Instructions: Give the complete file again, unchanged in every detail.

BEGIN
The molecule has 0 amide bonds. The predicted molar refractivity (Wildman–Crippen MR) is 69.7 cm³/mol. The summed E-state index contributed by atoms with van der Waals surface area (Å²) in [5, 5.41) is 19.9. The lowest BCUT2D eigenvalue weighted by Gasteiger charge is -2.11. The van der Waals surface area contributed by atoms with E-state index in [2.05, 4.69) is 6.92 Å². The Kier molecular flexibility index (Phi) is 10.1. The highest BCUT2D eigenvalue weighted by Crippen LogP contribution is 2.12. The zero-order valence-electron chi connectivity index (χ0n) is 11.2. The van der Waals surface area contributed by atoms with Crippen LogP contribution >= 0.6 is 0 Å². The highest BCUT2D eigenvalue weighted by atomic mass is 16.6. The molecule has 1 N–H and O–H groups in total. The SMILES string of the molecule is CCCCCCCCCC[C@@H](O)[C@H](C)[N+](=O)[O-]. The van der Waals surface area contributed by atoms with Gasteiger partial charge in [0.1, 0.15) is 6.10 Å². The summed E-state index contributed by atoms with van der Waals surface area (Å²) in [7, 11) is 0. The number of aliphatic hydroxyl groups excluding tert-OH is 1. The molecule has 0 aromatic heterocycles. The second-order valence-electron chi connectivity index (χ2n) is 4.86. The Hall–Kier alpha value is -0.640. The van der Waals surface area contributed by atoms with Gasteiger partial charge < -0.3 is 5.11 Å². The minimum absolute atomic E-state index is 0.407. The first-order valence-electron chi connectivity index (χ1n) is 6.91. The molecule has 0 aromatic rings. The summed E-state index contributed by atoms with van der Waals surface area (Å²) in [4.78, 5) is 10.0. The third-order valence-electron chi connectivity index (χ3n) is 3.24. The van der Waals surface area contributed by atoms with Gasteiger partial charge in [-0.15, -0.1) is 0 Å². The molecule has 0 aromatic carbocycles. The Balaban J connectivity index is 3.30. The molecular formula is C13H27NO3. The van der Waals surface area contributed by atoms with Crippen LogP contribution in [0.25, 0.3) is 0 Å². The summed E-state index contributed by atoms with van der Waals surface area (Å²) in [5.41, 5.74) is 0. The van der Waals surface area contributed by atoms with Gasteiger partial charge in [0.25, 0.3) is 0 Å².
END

The molecule has 0 amide bonds. The predicted molar refractivity (Wildman–Crippen MR) is 69.7 cm³/mol. The summed E-state index contributed by atoms with van der Waals surface area (Å²) in [5, 5.41) is 19.9. The lowest BCUT2D eigenvalue weighted by Gasteiger charge is -2.11. The van der Waals surface area contributed by atoms with E-state index in [2.05, 4.69) is 6.92 Å². The Kier molecular flexibility index (Phi) is 10.1. The highest BCUT2D eigenvalue weighted by Crippen LogP contribution is 2.12. The zero-order valence-electron chi connectivity index (χ0n) is 11.2. The van der Waals surface area contributed by atoms with Crippen LogP contribution >= 0.6 is 0 Å². The highest BCUT2D eigenvalue weighted by atomic mass is 16.6. The molecule has 1 N–H and O–H groups in total. The SMILES string of the molecule is CCCCCCCCCC[C@@H](O)[C@H](C)[N+](=O)[O-]. The van der Waals surface area contributed by atoms with Gasteiger partial charge in [0.1, 0.15) is 6.10 Å². The summed E-state index contributed by atoms with van der Waals surface area (Å²) in [7, 11) is 0. The number of aliphatic hydroxyl groups excluding tert-OH is 1. The molecule has 0 aromatic heterocycles. The second-order valence-electron chi connectivity index (χ2n) is 4.86. The Hall–Kier alpha value is -0.640. The van der Waals surface area contributed by atoms with Gasteiger partial charge < -0.3 is 5.11 Å². The minimum absolute atomic E-state index is 0.407. The first-order valence-electron chi connectivity index (χ1n) is 6.91. The molecule has 0 aromatic rings. The summed E-state index contributed by atoms with van der Waals surface area (Å²) in [4.78, 5) is 10.0. The third-order valence-electron chi connectivity index (χ3n) is 3.24. The van der Waals surface area contributed by atoms with Gasteiger partial charge in [-0.15, -0.1) is 0 Å². The molecule has 0 aromatic carbocycles. The Balaban J connectivity index is 3.30. The molecular formula is C13H27NO3. The van der Waals surface area contributed by atoms with Crippen LogP contribution in [0.25, 0.3) is 0 Å². The summed E-state index contributed by atoms with van der Waals surface area (Å²) in [5.41, 5.74) is 0. The van der Waals surface area contributed by atoms with Gasteiger partial charge in [0.25, 0.3) is 0 Å².